Ammar Kandil ’10 of Yes Theory partners with Google to release autobiographical film “Free Child”.

Ammar Kandil ‘10, co-founder of Yes Theory shares his inspiring story in a candid interview with Dean Hatim Eltayeb.

Ammar Kandil ’10 co-founder of the Yes Theory movement has brought together a community of over 10 million followers around Seeking Discomfort and living authentic lives.
In September, Yes Theory partnered with Google to release an inspiring film with over 700,000 views to date on Ammar’s journey titled Free Child.
As part of the Redefine Expectations Webinar Series, Ammar Kandil joined Dean Hatim Eltayeb for a candid exploration of his personal and entrepreneurial journey.

Ammar started the webinar by providing the attendees with information about his background. Born and raised in Egypt, Ammar grew up in El Sadat City-2 hours outside of Cairo. He was always passionate about people and had a strong fascination for technology and the interaction between the two. Ammar ended up chasing an opportunity in Cairo to work for a non-profit focused on tech development, human resources, and leadership. It was through this opportunity that he was nominated by his team to join the next generation of African leaders in Johannesburg.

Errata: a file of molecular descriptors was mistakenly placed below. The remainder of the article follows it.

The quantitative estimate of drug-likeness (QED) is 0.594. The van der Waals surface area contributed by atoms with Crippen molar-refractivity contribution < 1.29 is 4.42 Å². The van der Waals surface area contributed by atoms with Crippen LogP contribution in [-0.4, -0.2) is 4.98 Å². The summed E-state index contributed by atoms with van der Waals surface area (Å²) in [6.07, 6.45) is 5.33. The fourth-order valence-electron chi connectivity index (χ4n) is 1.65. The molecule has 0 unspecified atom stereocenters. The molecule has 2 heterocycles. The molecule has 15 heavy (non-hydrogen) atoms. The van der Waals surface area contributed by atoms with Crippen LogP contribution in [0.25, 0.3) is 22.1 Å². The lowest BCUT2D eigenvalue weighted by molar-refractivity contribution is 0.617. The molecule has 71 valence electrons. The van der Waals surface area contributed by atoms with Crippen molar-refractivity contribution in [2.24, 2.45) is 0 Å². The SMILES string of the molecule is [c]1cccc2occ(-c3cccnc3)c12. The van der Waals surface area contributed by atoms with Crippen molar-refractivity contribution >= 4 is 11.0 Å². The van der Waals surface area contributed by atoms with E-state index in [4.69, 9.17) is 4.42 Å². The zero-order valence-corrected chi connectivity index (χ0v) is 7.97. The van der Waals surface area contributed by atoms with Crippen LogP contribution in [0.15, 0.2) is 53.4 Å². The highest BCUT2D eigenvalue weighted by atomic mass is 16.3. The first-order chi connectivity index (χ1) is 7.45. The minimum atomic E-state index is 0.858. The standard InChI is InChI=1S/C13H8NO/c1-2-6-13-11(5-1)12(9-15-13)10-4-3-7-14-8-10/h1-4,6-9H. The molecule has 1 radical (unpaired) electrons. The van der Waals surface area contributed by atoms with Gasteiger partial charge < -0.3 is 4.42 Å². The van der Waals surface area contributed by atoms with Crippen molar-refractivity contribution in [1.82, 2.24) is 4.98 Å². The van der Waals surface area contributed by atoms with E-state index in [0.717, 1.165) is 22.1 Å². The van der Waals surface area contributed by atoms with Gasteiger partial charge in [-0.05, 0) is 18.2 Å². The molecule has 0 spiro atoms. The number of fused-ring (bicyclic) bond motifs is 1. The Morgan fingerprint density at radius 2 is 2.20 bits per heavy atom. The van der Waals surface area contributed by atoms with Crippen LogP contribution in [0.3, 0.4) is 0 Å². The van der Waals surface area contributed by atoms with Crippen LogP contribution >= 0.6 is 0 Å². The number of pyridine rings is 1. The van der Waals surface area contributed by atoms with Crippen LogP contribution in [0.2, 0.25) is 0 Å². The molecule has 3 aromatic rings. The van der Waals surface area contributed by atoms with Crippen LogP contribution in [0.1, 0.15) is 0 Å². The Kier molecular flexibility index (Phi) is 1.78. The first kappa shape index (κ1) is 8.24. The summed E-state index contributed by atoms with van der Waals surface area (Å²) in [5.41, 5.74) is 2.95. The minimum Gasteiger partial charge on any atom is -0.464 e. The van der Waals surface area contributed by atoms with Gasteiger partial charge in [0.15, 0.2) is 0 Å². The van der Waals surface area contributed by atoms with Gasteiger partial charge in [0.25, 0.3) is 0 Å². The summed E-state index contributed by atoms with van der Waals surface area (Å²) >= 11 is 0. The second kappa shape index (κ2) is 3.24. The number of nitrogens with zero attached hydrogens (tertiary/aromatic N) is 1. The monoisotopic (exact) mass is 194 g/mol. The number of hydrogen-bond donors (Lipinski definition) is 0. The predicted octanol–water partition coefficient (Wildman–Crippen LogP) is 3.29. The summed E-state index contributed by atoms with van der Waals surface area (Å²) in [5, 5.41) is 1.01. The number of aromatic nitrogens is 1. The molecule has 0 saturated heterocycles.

Ammar Kandil ’10 of Yes Theory partners with Google to release autobiographical film “Free Child”.

Ammar went on to discuss his ALA journey and how it shaped his entrepreneurial ventures. His passion for people and the intersection between social media and storytelling evolved at ALA into understanding how to change narratives to make people realize that a new reality can exist for themselves and as a collective through him experiencing the Egyptian Revolution from Johannesburg. He believes ALA was the bedrock and foundation for Seeking Discomfort. In his eyes, ALA encompasses the very idea of Seeking Discomfort-leaving one’s home country for a new and academically rigorous environment and having to forge new friendships with people from different backgrounds. This unique environment pushed Ammar to develop deep and long-lasting friendships. According to him, ALA was the first real experience Ammar had of what him and his co-founders have now coined as Seeking Discomfort as part of the Yes Theory movement.